how likely they are to be effective—and about how your treatment
plan may affect your quality of life. And don’t be afraid
that any question is too basic; any topic that has an impact on
your treatment and your life as a whole merits attention.
There are also certain steps you can take to ensure that communication between you and your health care team is effective. Dr. Granick recommends bringing a list of questions to each appointment. You may want to keep a notebook with you at all times so that you can record any questions that come to mind and bring them to your doctor. And to keep track of the information you receive during your appointment, consider taking notes or bringing a friend or family member to help with the task. “Two sets of ears are always better than one,” Dr. Granick explains.
Why Become Empowered?
The benefits of patient empowerment are extensive and can affect many aspects of your care. To begin with, Dr. Granick says, for treatment to be successful, you need to believe in the medicines and the procedures that your plan comprises. “If you don’t have a belief that something may work, you’re not going to do as well as if you’ve been involved in the decisionmaking,” he explains, adding that patients who are involved in choosing their treatment are more likely to believe that their plan will be effective.
Another very measurable benefit of patient empowerment is compliance with the treatment plan. When you take an active role in deciding how you’ll be treated, Dr. Granick says, you’ll understand the importance of your plan and be more likely to follow it.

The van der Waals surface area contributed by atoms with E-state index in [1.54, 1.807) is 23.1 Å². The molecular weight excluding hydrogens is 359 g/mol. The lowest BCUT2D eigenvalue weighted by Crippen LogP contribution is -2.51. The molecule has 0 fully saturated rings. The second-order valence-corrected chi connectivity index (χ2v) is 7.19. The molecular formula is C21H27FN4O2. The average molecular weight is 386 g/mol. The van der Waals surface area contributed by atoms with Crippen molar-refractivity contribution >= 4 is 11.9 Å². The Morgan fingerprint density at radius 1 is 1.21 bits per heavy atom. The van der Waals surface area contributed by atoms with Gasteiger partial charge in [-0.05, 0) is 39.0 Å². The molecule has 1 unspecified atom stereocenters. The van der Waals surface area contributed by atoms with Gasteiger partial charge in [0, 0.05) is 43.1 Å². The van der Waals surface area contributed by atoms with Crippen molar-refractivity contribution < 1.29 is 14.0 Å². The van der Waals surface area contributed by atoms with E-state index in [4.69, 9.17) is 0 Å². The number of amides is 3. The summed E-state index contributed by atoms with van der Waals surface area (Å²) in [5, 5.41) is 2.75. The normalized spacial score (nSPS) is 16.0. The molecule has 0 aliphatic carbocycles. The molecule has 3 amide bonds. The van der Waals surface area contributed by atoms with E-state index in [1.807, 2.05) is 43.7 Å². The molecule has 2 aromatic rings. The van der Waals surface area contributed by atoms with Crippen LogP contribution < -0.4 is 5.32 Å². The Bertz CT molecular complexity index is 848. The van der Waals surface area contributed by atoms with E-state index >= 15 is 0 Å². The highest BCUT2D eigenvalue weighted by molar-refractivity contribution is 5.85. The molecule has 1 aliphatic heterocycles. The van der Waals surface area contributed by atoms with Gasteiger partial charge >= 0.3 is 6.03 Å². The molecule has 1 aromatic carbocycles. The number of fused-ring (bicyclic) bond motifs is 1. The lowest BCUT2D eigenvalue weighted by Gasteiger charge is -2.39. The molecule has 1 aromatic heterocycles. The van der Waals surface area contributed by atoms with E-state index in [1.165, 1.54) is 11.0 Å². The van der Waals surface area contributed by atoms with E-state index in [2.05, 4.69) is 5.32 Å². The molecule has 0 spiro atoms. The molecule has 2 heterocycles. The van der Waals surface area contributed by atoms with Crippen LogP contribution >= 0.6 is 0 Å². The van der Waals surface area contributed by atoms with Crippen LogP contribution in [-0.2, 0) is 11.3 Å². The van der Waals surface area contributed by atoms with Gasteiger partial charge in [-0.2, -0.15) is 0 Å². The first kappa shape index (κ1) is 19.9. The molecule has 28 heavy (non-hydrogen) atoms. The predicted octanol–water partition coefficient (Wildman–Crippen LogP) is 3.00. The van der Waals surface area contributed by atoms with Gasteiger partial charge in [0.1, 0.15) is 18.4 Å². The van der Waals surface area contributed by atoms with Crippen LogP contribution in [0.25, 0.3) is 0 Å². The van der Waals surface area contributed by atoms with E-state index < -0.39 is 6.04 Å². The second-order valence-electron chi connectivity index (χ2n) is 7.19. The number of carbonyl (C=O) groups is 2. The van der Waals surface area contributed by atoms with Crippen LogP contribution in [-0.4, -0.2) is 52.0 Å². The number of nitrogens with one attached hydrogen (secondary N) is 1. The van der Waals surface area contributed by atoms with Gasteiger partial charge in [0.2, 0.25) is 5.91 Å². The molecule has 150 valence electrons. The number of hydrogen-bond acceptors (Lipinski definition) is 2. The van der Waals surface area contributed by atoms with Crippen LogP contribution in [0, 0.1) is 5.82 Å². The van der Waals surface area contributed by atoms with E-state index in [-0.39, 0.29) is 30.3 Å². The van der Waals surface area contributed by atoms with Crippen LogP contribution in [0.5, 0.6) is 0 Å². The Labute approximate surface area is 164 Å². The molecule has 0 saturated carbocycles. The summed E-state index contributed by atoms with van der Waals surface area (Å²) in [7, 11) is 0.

A New Way to Become Empowered
Because patient empowerment can make such a positive contribution to treatment, CTCA has partnered with the advocacy initiative Stand Up To Cancer (SU2C; standup2cancer.org) to launch a campaign that raises awareness about empowerment and helps patients achieve it.
Called the QN2A Project, the campaign includes both video and print public service announcements (PSAs) and an interactive online community, QN2A.org, where patients and caregivers share treatment and disease management questions they’ve found most helpful. The current PSA video, “Better Questions, Better Care,” features actor James Denton of Desperate Housewives and can be viewed at QN2A.org. Sue Schwartz, co-founder of SU2C, explains that the name QN2A “means that we’re turning questions into answers.